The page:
Misbehavior and Mistake in Bankruptcy Mortgage Claims
Families in financial distress are under great stress. The telephone rings withrepeated calls from debt collectors, each paycheck is at risk of garnishment, and the nextknock on the door could be a process server or a repo agent. For many families, thegreatest fear is losing their home to foreclosure. A home is not only most families’ largestasset, but also a tangible marker of their financial aspirations and middle class status. Athreatened or pending foreclosure can signal the end of a family’s ability to struggleagainst financial collapse and an unrecoverable tumble down the socioeconomic ladder.Bankruptcy offers these families one last chance to save their homes.
Abankruptcy filing halts a pending foreclosure and gives families the right under federal lawto cure any defaults on mortgage loans over a period of years. The bankruptcy systemoffers refuge from the vagaries of state law foreclosure, substituting the protections of afederal court system and uniform legal rules to ensure that these families get one finalopportunity to preserve their homes.But this protection comes at a cost. Mortgage companies file proofs of claim withthe bankruptcy court for the amount of the mortgage debt. In turn, bankrupt debtors mustpay these claims or lose their homes. The balance between the family and the mortgagelender is clearly spelled out in the bankruptcy laws, specifying the manner in which theamount owed is to be established and obligating both the homeowner and the mortgagecompany to disclose information accurately.This claims process is well-established and, until now, uncontroversial.Homeowners—backed up by lawyers, policymakers, and news reporters—assume thatbankruptcy functions according to the official rules and, by following these rules, that itprovides a realistic opportunity for families to save their homes. The data revealed in thisArticle suggest, however, that home mortgage lenders often disobey the law and overreachin calculating the mortgage obligations of consumers. Such actions can cripple a family’sefforts to save its home and undermine policies to promote sustainable homeownership.This Article examines the actual behavior of mortgage companies in the consumerbankruptcy system. Using original data from 1700 recent Chapter 13 bankruptcy cases, Iconclude that mortgagees’ behavior significantly threatens bankruptcy’s potential to helpfamilies save their homes. Despite unambiguous federal rules designed to protecthomeowners and to ensure the integrity of the bankruptcy process,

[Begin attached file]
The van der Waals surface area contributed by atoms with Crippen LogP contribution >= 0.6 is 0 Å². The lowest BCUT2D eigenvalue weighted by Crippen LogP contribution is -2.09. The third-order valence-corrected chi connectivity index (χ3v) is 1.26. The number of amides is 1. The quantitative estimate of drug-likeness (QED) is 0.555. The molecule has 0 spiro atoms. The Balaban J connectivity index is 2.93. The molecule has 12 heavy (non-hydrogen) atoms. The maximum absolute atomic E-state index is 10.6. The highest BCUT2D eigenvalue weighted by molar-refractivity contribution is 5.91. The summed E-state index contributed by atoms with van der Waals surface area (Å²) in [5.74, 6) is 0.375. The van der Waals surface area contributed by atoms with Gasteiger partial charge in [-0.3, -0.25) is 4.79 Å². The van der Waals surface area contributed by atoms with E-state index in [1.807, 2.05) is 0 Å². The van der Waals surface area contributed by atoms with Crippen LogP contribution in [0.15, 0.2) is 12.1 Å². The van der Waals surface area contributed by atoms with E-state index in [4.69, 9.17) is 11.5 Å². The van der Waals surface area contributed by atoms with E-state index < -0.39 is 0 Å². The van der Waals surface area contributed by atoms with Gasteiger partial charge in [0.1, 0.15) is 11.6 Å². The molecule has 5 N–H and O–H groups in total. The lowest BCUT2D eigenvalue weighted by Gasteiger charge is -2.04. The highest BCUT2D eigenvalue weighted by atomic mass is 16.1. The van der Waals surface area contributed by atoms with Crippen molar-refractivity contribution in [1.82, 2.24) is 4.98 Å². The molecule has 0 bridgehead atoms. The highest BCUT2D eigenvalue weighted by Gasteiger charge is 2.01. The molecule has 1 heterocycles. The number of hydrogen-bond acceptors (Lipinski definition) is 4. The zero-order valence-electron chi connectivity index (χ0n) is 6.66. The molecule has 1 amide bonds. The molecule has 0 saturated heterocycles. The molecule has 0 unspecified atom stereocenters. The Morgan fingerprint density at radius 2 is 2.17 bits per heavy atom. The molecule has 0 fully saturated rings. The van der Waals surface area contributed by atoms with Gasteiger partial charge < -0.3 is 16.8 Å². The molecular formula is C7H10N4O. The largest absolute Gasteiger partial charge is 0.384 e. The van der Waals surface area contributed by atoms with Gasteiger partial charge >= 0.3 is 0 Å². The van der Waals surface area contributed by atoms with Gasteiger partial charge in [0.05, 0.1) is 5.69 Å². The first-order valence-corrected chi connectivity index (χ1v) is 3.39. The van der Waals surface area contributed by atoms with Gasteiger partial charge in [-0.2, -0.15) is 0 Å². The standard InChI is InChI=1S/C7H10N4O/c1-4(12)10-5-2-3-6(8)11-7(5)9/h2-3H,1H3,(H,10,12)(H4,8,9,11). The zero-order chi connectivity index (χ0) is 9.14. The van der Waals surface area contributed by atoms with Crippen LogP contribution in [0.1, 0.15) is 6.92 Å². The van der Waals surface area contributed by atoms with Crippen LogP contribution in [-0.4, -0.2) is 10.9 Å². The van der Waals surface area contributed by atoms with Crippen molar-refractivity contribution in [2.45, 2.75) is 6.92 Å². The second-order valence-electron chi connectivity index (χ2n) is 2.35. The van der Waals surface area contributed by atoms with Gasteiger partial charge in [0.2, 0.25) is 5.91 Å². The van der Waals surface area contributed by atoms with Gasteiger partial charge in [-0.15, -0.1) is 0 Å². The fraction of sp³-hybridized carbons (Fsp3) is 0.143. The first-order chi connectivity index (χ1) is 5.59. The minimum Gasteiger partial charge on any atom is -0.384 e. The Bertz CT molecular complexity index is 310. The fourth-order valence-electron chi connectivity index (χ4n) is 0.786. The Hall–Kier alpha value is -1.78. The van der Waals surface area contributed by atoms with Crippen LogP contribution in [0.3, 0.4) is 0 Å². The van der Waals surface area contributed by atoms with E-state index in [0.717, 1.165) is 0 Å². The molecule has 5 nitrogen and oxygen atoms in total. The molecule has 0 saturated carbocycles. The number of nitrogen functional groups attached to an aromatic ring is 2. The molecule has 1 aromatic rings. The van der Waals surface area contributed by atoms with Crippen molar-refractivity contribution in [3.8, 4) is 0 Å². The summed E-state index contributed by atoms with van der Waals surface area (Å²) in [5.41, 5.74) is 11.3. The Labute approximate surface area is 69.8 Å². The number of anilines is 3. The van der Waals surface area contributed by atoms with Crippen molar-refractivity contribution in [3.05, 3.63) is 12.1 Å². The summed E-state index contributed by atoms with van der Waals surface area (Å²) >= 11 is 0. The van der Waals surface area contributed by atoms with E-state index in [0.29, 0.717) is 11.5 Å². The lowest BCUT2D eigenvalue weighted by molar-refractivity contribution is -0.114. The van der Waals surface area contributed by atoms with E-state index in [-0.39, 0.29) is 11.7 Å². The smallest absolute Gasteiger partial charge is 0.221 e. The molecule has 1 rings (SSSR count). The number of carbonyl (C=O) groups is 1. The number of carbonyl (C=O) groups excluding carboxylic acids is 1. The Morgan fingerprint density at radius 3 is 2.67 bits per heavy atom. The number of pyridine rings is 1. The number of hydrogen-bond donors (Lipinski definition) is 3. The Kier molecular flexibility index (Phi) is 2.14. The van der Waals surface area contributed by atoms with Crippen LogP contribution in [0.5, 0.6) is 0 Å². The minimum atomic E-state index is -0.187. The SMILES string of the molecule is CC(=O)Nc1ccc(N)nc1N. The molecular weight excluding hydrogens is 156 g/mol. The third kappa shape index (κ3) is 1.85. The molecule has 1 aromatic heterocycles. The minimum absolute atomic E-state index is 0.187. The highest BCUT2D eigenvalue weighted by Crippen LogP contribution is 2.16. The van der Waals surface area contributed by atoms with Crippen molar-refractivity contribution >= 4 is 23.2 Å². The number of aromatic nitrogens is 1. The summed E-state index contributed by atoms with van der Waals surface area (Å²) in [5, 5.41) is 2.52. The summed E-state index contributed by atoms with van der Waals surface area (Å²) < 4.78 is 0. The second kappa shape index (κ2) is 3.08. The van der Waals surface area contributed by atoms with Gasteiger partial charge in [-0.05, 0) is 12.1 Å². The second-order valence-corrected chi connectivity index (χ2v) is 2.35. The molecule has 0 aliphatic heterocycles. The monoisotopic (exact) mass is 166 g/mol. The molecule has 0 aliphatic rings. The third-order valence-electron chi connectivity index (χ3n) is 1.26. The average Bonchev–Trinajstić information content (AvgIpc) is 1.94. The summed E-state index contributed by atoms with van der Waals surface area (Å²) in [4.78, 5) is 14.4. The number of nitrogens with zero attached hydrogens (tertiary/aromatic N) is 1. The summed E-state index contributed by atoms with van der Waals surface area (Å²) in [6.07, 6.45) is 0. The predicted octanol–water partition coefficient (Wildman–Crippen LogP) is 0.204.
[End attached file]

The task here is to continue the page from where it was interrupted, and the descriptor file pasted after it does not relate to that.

mortgage companiesfrequently fail to comply with the laws that governs bankruptcy claims. A majority of mortgage companies’ proofs of claim lack the required documentation necessary toestablish a valid debt. Fees and charges on bankruptcy claims often are identified poorlyand sometimes do not appear to be reasonable. Each year, mortgage creditors assert thatbankrupt families owe them an aggregate of at least one billion dollars more than thefamilies themselves believe are their outstanding mortgage debts. Although infractions arefrequent and irregularities are sometimes egregious, the bankruptcy system routinely
Raisa Bahchieva et al.,
Mortgage Debt, Bankruptcy, and the Sustainability of Homeownership
, in C
ARKETS FOR THE
73 (Patrick Bolton & Howard Rosenthal eds., 2005) (stating that Chapter 13 bankruptcy isfrequently used by families who face foreclosure).
Matus, 303 B.R. 660, 675 (Bankr. N.D. Ga. 2004) (“The [bankruptcy] statutes are designed toinsure complete, truthful and reliable information is put forward at the outset of the proceedings, so that decisionscan be made by the parties in interest based on fact rather than fiction.”).